- PressProgress exposes the Cons’ utter detachment from the realities facing Canadian workers. And Kevin Page, Stephen Tapp and Gary Mason all expose their balanced-budget legislation as being at best a distraction tactic, and at worst an incentive for governments to do exactly what they shouldn’t when the economy needs a boost from fiscal policy.

- Lu Wang reports on the ever-increasing gap between salaries and stock returns. Kaylie Tiessen points out the gap between the actual wages paid to far too many low-income workers, and the living wage required to get by (Read more…)

Accidental Deliberations: Thursday Morning Links

This and that for your Thursday reading.

- Alison picks up on Armine Yalnizyan’s important question as to whether the Cons have a Plan B other than hoping for factors beyond our control to boost oil prices. And Brad Delong argues that based on the foreseeable direction of our economy, we need a stronger public sector now than we’ve ever had before: (A)s we move into the twenty-first century, the commodities we will be producing are becoming less rival, less excludible, more subject to adverse selection and moral hazard, and more subject to myopia and other behavioral-psychological market failures.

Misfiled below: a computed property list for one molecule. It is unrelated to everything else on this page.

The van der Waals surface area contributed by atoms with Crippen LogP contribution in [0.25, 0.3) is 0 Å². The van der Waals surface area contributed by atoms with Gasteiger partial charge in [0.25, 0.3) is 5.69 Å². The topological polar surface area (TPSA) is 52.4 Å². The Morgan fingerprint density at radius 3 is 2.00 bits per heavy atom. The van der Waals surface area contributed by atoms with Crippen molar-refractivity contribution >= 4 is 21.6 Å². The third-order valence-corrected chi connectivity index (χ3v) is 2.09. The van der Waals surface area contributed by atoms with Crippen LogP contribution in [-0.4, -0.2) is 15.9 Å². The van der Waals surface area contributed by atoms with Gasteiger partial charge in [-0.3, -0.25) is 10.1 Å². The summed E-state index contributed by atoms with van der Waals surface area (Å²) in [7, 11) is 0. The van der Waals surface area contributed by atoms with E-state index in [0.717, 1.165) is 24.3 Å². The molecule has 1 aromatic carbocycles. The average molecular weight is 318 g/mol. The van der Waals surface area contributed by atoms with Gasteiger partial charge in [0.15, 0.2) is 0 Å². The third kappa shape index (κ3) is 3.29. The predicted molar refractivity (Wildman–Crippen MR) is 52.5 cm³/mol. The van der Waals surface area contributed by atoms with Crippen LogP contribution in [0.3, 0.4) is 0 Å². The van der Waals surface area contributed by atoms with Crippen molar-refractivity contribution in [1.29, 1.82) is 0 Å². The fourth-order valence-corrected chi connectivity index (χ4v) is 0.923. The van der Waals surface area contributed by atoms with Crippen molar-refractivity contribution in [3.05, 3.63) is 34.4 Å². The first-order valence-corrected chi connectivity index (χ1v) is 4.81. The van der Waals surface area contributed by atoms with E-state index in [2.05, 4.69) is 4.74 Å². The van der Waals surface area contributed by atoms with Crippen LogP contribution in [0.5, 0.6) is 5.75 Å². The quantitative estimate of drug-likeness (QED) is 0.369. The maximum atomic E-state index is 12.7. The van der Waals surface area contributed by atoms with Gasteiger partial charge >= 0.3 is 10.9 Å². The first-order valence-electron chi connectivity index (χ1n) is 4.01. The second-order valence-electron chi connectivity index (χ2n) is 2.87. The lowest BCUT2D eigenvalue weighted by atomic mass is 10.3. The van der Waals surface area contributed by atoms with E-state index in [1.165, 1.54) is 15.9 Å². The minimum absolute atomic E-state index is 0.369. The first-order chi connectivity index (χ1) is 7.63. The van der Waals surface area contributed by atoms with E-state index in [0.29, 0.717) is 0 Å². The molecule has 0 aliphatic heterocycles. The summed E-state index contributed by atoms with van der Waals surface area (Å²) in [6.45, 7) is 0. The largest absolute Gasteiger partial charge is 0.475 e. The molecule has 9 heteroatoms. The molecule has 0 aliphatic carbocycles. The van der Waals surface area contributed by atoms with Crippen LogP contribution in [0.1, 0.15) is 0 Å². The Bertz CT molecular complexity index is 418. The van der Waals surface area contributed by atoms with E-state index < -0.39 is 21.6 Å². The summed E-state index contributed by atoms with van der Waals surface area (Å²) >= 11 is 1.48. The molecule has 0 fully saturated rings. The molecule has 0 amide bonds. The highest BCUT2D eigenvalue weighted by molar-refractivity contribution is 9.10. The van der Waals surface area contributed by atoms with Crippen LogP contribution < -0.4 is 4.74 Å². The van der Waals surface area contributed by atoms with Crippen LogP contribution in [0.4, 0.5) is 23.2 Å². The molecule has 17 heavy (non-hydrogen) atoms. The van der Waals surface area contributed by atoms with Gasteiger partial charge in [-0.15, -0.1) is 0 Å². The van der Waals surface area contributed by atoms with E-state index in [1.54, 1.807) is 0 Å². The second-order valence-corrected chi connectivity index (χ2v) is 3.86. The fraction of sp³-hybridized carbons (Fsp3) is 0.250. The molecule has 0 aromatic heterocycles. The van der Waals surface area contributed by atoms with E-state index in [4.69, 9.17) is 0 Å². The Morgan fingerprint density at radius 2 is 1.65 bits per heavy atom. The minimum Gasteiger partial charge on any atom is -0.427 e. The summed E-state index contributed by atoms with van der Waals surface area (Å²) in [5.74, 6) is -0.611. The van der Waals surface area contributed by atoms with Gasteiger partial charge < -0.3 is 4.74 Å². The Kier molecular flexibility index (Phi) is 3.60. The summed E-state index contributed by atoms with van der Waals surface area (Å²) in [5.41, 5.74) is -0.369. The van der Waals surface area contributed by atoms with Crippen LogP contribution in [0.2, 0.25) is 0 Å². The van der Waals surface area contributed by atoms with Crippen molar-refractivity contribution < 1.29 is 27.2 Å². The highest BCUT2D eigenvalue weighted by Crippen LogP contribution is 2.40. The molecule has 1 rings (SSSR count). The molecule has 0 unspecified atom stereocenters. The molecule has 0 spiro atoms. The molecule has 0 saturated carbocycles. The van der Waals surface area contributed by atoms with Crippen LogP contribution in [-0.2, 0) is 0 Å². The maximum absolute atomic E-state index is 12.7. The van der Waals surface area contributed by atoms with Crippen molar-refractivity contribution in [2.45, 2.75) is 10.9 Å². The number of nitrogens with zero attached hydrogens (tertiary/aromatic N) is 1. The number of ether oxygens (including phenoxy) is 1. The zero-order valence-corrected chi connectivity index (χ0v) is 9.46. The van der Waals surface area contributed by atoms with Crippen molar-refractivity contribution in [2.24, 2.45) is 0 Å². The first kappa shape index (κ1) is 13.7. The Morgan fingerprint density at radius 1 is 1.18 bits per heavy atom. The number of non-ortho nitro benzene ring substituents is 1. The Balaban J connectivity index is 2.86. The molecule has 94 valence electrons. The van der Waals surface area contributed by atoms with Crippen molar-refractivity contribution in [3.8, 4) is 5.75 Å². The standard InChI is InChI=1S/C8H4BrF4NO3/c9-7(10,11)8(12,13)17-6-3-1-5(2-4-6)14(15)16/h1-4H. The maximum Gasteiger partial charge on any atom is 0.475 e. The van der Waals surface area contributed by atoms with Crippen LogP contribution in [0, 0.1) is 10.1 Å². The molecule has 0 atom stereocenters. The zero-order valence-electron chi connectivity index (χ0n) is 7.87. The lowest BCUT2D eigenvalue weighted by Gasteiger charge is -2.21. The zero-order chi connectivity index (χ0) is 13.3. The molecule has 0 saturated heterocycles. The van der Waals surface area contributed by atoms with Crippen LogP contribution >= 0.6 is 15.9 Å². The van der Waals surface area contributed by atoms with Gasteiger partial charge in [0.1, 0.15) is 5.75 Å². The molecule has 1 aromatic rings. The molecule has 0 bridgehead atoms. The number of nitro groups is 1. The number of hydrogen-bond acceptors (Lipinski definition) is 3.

The (Read more…)

Joe Fantauzzi: Reflections on David Harvey: Neoliberalism and The State

For three decades, neoliberalism has dominated the political and economic landscape. Following David Harvey, I contend that neoliberalism depends on the manufacturing of consent to a neoliberal agenda and the use of coercion to enforce that agenda. I further argue that neoliberalism is a corrupted form of democracy which easily lends itself to a rule […]

Accidental Deliberations: Monday Morning Links

Miscellaneous material to start your week.

- Dean Baker reminds us that we shouldn’t let ourselves get distracted from the serious problems with inequality when defenders of the status quo try to change the subject to mobility: (M)any of the policies that would most obviously promote equality also promote growth. For example, a Fed policy committed to high employment, even at the risk of somewhat higher rates of inflation, would lead to stronger wage growth at the middle and bottom of the wage ladder, while also likely leading to more investment and growth.…It is also important to remember that (Read more…)

Accidental Deliberations: Sunday Morning Links

This and that for your Sunday reading.